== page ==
The Design Team provides experience, interface, and visual design expertise for the WordPress project.
Want to get involved? See our handbook and drop into #design once signed up for volunteer opportunities. Our vision is to be the go-to resource for design for other teams across the open sourceOpen SourceOpen Source denotes software for which the original source code is made freely available and may be redistributed and modified. Open Source **must be** delivered via a licensing model, see GPL. project.
This page outlines a baseline format to run the Design Table during WordCampWordCampWordCamps are casual, locally-organized conferences covering everything related to WordPress. They're one of the places where the WordPress community comes together to teach one another what they’ve learned throughout the year and share the joy. Learn more. Contributor Days. It’s not meant to be followed strictly, but it’s a useful guideline especially for people that are running the table for the first time.
The idea is to have clear instructions that anyone with some degree of knowledge of the WordPress design work can follow. Also, having these as a written guideline allows for improvements over time and future tweaks for different contexts.
The guiding principles for this is to have them connected to the global community and show them in a practical way how to contribute.
Have practice of the tools used during the day (Slack, TracTracTrac is the place where contributors create issues for bugs or feature requests much like GitHub.https://core.trac.wordpress.org/., GitHubGitHubGitHub is a website that offers online implementation of git repositories that can easily be shared, copied and modified by other developers. Public repositories are free to host, private repositories require a paid subscription. GitHub introduced the concept of the ‘pull request’ where code changes done in branches by contributors can be reviewed and discussed before being merged be the repository owner. https://github.com/, TrelloTrelloProject management system using the concepts of boards and cards to organize tasks in a sane way. This is what the make.wordpress.com/marketing team uses for example: https://trello.com/b/8UGHVBu8/wp-marketing., …).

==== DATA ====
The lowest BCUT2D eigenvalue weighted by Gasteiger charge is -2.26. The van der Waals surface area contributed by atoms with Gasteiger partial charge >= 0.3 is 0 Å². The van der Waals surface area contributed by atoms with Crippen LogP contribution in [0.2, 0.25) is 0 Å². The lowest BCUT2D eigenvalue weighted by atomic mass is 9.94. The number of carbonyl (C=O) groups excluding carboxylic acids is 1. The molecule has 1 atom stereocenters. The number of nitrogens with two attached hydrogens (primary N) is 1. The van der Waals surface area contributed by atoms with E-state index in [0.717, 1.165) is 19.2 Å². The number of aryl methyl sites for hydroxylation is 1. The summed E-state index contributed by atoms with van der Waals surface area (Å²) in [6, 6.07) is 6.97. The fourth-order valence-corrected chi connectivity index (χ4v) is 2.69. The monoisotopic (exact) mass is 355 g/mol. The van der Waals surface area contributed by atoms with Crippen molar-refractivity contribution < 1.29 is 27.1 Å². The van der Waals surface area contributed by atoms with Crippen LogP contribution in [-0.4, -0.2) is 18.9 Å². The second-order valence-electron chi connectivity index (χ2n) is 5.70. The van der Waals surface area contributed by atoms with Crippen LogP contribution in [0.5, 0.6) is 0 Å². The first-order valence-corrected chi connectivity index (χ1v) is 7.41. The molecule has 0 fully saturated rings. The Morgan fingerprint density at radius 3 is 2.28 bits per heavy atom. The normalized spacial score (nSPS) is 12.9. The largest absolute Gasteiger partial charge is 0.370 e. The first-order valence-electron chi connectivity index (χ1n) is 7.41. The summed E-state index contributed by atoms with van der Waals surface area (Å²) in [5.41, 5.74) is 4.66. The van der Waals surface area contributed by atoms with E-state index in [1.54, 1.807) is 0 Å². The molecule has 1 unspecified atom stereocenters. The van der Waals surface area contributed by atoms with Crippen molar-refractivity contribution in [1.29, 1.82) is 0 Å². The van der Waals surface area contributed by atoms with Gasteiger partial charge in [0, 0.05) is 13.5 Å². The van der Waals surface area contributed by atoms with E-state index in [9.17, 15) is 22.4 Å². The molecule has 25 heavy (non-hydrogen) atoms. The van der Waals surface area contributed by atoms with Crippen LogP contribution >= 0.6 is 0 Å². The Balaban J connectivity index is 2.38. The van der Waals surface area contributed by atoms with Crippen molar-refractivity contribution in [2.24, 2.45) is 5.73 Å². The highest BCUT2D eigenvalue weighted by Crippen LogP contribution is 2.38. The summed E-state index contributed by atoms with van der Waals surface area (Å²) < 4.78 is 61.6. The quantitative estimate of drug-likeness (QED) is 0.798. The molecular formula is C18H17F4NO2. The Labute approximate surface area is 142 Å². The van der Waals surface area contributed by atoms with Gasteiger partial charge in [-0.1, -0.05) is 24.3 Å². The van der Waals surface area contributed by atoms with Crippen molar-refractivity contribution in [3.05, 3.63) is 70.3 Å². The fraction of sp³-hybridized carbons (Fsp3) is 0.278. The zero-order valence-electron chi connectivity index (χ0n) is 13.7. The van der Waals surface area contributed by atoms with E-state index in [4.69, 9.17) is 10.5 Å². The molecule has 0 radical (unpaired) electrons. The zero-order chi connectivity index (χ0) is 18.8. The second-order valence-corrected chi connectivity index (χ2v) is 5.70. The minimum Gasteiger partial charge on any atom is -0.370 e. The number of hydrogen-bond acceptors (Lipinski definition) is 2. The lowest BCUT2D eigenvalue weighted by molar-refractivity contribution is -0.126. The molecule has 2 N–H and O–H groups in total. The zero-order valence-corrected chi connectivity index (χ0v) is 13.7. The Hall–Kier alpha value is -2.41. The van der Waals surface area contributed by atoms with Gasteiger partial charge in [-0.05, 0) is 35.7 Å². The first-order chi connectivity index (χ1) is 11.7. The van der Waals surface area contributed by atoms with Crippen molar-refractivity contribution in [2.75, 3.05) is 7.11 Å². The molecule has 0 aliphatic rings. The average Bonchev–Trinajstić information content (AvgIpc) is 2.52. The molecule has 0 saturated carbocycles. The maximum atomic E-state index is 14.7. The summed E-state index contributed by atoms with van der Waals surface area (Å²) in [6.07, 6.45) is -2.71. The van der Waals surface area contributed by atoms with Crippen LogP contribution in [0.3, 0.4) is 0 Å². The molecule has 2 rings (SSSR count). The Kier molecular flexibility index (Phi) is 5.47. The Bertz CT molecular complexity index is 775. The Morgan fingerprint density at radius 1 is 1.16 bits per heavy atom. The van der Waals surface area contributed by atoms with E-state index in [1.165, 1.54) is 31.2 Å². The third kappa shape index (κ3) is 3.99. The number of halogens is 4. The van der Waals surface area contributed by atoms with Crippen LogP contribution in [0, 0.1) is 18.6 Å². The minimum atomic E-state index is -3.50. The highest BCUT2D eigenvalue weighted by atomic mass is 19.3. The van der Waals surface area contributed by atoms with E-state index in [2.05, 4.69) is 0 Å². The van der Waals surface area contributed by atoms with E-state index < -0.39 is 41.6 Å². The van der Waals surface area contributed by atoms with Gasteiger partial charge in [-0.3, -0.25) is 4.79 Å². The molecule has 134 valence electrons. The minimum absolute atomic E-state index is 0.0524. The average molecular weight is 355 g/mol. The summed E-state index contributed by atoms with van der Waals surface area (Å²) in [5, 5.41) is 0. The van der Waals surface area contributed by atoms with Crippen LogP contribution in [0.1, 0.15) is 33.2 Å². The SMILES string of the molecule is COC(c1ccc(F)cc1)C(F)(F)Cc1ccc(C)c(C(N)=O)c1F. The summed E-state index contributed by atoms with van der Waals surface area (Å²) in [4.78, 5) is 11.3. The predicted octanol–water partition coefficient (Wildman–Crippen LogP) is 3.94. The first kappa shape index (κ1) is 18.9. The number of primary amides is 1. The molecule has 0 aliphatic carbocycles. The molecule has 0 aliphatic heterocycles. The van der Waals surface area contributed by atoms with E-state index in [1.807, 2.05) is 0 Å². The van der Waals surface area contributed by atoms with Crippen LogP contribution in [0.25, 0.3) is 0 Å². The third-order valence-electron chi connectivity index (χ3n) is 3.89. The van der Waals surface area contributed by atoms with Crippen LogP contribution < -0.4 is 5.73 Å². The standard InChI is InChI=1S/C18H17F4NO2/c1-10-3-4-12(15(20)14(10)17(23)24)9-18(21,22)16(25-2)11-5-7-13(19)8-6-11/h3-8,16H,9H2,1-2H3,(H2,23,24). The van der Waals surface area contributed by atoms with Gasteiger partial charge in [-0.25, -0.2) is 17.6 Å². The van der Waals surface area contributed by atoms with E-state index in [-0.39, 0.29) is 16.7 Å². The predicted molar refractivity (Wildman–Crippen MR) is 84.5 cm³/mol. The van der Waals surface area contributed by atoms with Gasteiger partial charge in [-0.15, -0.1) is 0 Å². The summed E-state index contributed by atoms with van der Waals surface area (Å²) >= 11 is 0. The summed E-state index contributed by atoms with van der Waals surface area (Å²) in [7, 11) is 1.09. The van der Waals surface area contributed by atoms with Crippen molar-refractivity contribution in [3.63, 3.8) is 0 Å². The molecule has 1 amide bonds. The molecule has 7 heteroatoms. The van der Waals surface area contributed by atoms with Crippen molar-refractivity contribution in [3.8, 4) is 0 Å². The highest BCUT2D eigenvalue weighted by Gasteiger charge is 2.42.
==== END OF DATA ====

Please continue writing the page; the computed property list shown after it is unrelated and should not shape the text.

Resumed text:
Have contributed to at least a couple of tickets (Trac, optionally GitHub and others).
Overall the preparation work shouldn’t take more than a few hours among the various things, and gets easier the more you do it.
Review task sources — during the contributor day we want to propose to the table a series of activities that can be taken up by individuals and groups. This means that the Facilitator should have reviewed the list of possible tasks and should already have an idea on at least some of them, so they don’t have to catch up on the day. The list can get long, so don’t try to know review everything, but cover enough items to be able to provide an example to the group.
Be ready for an intense day that will also flow really fast. Each of the tasks here can take a lot of time, so make sure to not spend too much time on setup and logistics and try to get people on actual work quickly. For large group this might need more than one facilitator, or cut down in setup time. Remember: the idea is to have people contribute in the long run, and do something they can feel good about on the day.
Also, be ready for internet to be down. It often happens with so many people joining. In the preparation above it may be helpful to save full screenshots of 2-3 issues for discussion if internet goes down. .
Contributor Day Intro
Before the work at the table starts, the design table Facilitator usually prepares a short introduction to be given on stage, explaining who they are and what they are going to do on the day, and inviting people to join the design table.
The Facilitator also invites other tables to come to the design table if they need design help.